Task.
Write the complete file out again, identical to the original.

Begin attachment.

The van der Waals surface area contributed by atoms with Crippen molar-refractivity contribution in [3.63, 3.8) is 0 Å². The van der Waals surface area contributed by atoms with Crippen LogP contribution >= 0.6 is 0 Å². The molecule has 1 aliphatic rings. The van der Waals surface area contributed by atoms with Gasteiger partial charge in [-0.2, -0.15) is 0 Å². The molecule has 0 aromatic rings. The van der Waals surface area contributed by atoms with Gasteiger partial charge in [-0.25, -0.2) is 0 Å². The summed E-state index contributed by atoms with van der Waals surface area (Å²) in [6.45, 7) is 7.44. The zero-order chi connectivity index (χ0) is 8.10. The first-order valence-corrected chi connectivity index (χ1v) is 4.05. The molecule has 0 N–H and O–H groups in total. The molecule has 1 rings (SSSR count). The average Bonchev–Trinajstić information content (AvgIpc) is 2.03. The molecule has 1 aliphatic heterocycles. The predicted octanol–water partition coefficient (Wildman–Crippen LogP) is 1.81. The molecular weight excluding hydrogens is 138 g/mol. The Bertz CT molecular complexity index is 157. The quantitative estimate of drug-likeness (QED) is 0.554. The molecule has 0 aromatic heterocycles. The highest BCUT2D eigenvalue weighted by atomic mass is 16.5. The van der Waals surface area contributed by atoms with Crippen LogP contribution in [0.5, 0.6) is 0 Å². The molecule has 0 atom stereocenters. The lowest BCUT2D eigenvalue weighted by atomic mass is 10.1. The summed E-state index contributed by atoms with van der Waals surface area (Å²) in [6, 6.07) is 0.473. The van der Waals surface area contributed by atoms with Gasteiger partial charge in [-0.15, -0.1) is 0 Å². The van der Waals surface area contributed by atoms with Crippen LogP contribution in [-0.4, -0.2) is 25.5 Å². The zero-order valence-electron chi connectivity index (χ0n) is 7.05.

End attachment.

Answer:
The van der Waals surface area contributed by atoms with Crippen molar-refractivity contribution in [3.63, 3.8) is 0 Å². The van der Waals surface area contributed by atoms with Crippen LogP contribution >= 0.6 is 0 Å². The molecule has 1 aliphatic rings. The van der Waals surface area contributed by atoms with Gasteiger partial charge in [-0.2, -0.15) is 0 Å². The molecule has 0 aromatic rings. The van der Waals surface area contributed by atoms with Gasteiger partial charge in [-0.25, -0.2) is 0 Å². The summed E-state index contributed by atoms with van der Waals surface area (Å²) in [6.45, 7) is 7.44. The zero-order chi connectivity index (χ0) is 8.10. The first-order valence-corrected chi connectivity index (χ1v) is 4.05. The molecule has 0 N–H and O–H groups in total. The molecule has 1 rings (SSSR count). The average Bonchev–Trinajstić information content (AvgIpc) is 2.03. The molecule has 1 aliphatic heterocycles. The predicted octanol–water partition coefficient (Wildman–Crippen LogP) is 1.81. The molecular weight excluding hydrogens is 138 g/mol. The Bertz CT molecular complexity index is 157. The quantitative estimate of drug-likeness (QED) is 0.554. The molecule has 0 aromatic heterocycles. The highest BCUT2D eigenvalue weighted by atomic mass is 16.5. The van der Waals surface area contributed by atoms with Crippen LogP contribution in [0.5, 0.6) is 0 Å². The molecule has 0 atom stereocenters. The lowest BCUT2D eigenvalue weighted by atomic mass is 10.1. The summed E-state index contributed by atoms with van der Waals surface area (Å²) in [6, 6.07) is 0.473. The van der Waals surface area contributed by atoms with Gasteiger partial charge in [-0.15, -0.1) is 0 Å². The van der Waals surface area contributed by atoms with Crippen LogP contribution in [-0.4, -0.2) is 25.5 Å². The zero-order valence-electron chi connectivity index (χ0n) is 7.05.